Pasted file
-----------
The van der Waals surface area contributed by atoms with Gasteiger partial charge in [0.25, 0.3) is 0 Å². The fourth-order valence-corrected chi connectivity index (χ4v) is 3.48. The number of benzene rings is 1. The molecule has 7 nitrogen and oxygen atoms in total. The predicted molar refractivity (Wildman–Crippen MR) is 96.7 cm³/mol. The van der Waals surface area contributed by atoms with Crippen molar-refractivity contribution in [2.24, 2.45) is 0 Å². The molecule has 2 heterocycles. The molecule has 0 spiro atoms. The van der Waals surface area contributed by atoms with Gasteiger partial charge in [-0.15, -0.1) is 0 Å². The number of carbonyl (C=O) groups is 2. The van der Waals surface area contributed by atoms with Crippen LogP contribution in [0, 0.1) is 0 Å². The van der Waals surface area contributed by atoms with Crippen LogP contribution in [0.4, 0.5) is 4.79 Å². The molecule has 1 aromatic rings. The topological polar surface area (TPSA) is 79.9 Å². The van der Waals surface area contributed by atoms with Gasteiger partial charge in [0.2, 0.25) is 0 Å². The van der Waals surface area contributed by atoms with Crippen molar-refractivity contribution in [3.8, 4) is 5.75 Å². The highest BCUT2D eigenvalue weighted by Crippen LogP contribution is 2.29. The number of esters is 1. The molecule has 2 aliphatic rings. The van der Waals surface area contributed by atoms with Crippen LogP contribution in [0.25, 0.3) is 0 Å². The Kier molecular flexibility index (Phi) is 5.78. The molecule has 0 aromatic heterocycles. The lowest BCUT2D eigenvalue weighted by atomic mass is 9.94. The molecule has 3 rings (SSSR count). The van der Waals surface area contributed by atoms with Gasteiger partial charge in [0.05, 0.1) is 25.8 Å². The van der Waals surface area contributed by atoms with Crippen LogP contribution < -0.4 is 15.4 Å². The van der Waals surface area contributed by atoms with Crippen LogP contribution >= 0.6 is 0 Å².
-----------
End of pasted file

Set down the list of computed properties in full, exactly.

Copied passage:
The van der Waals surface area contributed by atoms with Gasteiger partial charge in [0.25, 0.3) is 0 Å². The fourth-order valence-corrected chi connectivity index (χ4v) is 3.48. The number of benzene rings is 1. The molecule has 7 nitrogen and oxygen atoms in total. The predicted molar refractivity (Wildman–Crippen MR) is 96.7 cm³/mol. The van der Waals surface area contributed by atoms with Crippen molar-refractivity contribution in [2.24, 2.45) is 0 Å². The molecule has 2 heterocycles. The molecule has 0 spiro atoms. The van der Waals surface area contributed by atoms with Gasteiger partial charge in [-0.15, -0.1) is 0 Å². The number of carbonyl (C=O) groups is 2. The van der Waals surface area contributed by atoms with Crippen LogP contribution in [0, 0.1) is 0 Å². The van der Waals surface area contributed by atoms with Crippen LogP contribution in [0.4, 0.5) is 4.79 Å². The molecule has 1 aromatic rings. The topological polar surface area (TPSA) is 79.9 Å². The van der Waals surface area contributed by atoms with Gasteiger partial charge in [0.2, 0.25) is 0 Å². The van der Waals surface area contributed by atoms with Crippen molar-refractivity contribution in [3.8, 4) is 5.75 Å². The highest BCUT2D eigenvalue weighted by Crippen LogP contribution is 2.29. The number of esters is 1. The molecule has 2 aliphatic rings. The van der Waals surface area contributed by atoms with Crippen LogP contribution in [0.25, 0.3) is 0 Å². The Kier molecular flexibility index (Phi) is 5.78. The molecule has 0 aromatic heterocycles. The lowest BCUT2D eigenvalue weighted by atomic mass is 9.94. The molecule has 3 rings (SSSR count). The van der Waals surface area contributed by atoms with Gasteiger partial charge in [0.05, 0.1) is 25.8 Å². The van der Waals surface area contributed by atoms with Crippen LogP contribution < -0.4 is 15.4 Å². The van der Waals surface area contributed by atoms with Crippen LogP contribution >= 0.6 is 0 Å².